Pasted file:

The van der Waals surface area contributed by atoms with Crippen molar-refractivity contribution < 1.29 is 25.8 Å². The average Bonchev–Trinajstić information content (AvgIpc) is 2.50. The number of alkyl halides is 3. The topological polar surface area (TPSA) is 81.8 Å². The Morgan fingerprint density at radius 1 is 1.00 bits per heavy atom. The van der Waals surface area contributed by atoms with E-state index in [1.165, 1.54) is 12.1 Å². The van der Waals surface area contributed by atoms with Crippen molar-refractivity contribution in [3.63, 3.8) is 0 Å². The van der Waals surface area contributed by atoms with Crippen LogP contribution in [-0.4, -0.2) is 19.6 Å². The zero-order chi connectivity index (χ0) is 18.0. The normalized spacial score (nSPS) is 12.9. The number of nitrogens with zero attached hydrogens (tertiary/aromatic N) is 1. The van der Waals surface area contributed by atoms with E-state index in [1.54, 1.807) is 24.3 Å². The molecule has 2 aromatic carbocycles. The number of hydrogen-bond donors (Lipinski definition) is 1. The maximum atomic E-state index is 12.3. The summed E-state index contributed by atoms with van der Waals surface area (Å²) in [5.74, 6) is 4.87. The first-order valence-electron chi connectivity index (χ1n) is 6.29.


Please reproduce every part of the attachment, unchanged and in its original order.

The van der Waals surface area contributed by atoms with Crippen molar-refractivity contribution < 1.29 is 25.8 Å². The average Bonchev–Trinajstić information content (AvgIpc) is 2.50. The number of alkyl halides is 3. The topological polar surface area (TPSA) is 81.8 Å². The Morgan fingerprint density at radius 1 is 1.00 bits per heavy atom. The van der Waals surface area contributed by atoms with E-state index in [1.165, 1.54) is 12.1 Å². The van der Waals surface area contributed by atoms with Crippen molar-refractivity contribution in [3.63, 3.8) is 0 Å². The van der Waals surface area contributed by atoms with Crippen LogP contribution in [-0.4, -0.2) is 19.6 Å². The zero-order chi connectivity index (χ0) is 18.0. The normalized spacial score (nSPS) is 12.9. The number of nitrogens with zero attached hydrogens (tertiary/aromatic N) is 1. The van der Waals surface area contributed by atoms with E-state index in [1.54, 1.807) is 24.3 Å². The molecule has 2 aromatic carbocycles. The number of hydrogen-bond donors (Lipinski definition) is 1. The maximum atomic E-state index is 12.3. The summed E-state index contributed by atoms with van der Waals surface area (Å²) in [5.74, 6) is 4.87. The first-order valence-electron chi connectivity index (χ1n) is 6.29.